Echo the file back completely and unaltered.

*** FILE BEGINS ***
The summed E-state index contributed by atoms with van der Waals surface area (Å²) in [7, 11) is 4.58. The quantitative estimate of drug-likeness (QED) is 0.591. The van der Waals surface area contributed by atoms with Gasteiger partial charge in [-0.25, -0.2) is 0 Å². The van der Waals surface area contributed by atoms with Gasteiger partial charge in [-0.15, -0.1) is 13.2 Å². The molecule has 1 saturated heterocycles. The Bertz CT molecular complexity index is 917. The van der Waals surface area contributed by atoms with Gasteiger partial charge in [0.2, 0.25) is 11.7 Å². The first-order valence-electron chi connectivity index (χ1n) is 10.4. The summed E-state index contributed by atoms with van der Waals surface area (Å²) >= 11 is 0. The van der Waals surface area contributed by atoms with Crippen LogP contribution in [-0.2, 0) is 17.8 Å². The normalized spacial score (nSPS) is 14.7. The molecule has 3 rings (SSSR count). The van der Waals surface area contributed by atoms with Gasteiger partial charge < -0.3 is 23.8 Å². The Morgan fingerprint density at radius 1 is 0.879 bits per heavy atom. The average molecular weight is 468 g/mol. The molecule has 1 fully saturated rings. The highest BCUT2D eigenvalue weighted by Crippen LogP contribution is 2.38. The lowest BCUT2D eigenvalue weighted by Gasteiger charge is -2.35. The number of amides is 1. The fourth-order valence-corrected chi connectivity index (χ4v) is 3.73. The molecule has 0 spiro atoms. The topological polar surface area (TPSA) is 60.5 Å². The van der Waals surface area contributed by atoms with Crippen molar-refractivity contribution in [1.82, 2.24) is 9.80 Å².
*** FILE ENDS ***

The summed E-state index contributed by atoms with van der Waals surface area (Å²) in [7, 11) is 4.58. The quantitative estimate of drug-likeness (QED) is 0.591. The van der Waals surface area contributed by atoms with Gasteiger partial charge in [-0.25, -0.2) is 0 Å². The van der Waals surface area contributed by atoms with Gasteiger partial charge in [-0.15, -0.1) is 13.2 Å². The molecule has 1 saturated heterocycles. The Bertz CT molecular complexity index is 917. The van der Waals surface area contributed by atoms with Gasteiger partial charge in [0.2, 0.25) is 11.7 Å². The first-order valence-electron chi connectivity index (χ1n) is 10.4. The summed E-state index contributed by atoms with van der Waals surface area (Å²) >= 11 is 0. The van der Waals surface area contributed by atoms with Crippen LogP contribution in [-0.2, 0) is 17.8 Å². The normalized spacial score (nSPS) is 14.7. The molecule has 3 rings (SSSR count). The van der Waals surface area contributed by atoms with Gasteiger partial charge < -0.3 is 23.8 Å². The Morgan fingerprint density at radius 1 is 0.879 bits per heavy atom. The average molecular weight is 468 g/mol. The molecule has 1 fully saturated rings. The highest BCUT2D eigenvalue weighted by Crippen LogP contribution is 2.38. The lowest BCUT2D eigenvalue weighted by Gasteiger charge is -2.35. The number of amides is 1. The fourth-order valence-corrected chi connectivity index (χ4v) is 3.73. The molecule has 0 spiro atoms. The topological polar surface area (TPSA) is 60.5 Å². The van der Waals surface area contributed by atoms with Crippen molar-refractivity contribution in [1.82, 2.24) is 9.80 Å².